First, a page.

One thing bothers me about this age we live in. We see all the world, but Man, as being natural. I think Man is natural. Granted, many of the things we do aren't 'natural' per se - but we ourselves are. Our urges are. Some of those urges are to hunt, gather, kill, build, adapt the world to our desires, love etc. There are destructive and creative urges in our species. I think it's very natural for Man to want to hunt and fish. Our species has been doing it for millennia. Unfortunately for the rest of the species on our planet, we're REALLY good at it, and we get bored easily (the drawbacks of our huge brain and ability to make life easy for ourselves).

    One of the unnatural things we now benefit from is medicine and technology - so there are many many more of us than ever has been in the past. So yes, there is risk of overfishing, depletion or extinction of other species due to our urges (notice how the disappearance of megafauna across the world coincides with the rise of early Man). One of the ways we now mitigate the damage we do is to limit things like hunting and fishing.

    Is catch and release bad? Do a few fish get hurt? Probably. Yup. But... I think Man has the right to act naturally and engage in hunting and fishing activities - and it's just darn awful nice of us to let the fish go once in a while. Maybe we could have laws where you can catch and keep everything, but only if the fisherman uses actual branches instead of Ugly Sticks, uses hand braided fishing lines made from natural fibers and fashions his/her own hooks out of natural materials... I'd vote for that. And that would be some real sport!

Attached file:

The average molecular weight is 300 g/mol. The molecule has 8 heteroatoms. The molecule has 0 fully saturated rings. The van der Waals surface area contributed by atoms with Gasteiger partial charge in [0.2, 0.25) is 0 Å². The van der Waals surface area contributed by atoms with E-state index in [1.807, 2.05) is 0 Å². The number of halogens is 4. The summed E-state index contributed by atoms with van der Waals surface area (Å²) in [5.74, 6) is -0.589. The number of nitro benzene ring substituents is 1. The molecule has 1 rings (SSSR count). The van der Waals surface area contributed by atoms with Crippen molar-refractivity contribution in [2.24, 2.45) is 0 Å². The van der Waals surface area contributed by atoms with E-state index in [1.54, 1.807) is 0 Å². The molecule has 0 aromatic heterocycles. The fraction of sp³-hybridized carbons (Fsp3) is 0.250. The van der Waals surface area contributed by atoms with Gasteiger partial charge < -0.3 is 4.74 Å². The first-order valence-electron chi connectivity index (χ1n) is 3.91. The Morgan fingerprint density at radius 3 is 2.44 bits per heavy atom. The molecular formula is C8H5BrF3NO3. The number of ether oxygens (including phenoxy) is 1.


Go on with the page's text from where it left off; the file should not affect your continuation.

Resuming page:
So, if I read you correctly, man is just driven by instinct and even when he doesn't need food, will still be out catching and releasing to scratch that instinctual itch. Interesting concept.

    I don't think Les is a "fish hugger", and as a one time commercial fisherman and an avid rod n' reel fisherman, I don't do much hugging either. In fact, you'll probably see more C&R folks hugging fish in front of a camera than meat fishermen. I enjoy fishing, but only fish with the potential of keeping, and then I'm done.

    Having said that, you'll find me standing with ALL fishermen, C&R, and keepers alike, in order to maintain the right to keep fishing. But if/when the C&R folks attempt to push only their agenda, I won't be a quiet adversary. Being a pragmatist, however, I admit that the days of my kind are coming to an end. Some day, even up here, it will be like the lower 48 where it is virtually all C&R on the rivers. That will be a sad day.

    BTW TC, I've eaten many red kings which we couldn't sell to the cannery, and they were excellent cooked, dried and smoked.

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    Quote Originally Posted by sayak View Post
    So, if I read you correctly, man is just driven by instinct and even when he doesn't need food, will still be out catching and releasing to scratch that instinctual itch. Interesting concept.

    Some day, even up here, it will be like the lower 48 where it is virtually all C&R on the rivers. That will be a sad day.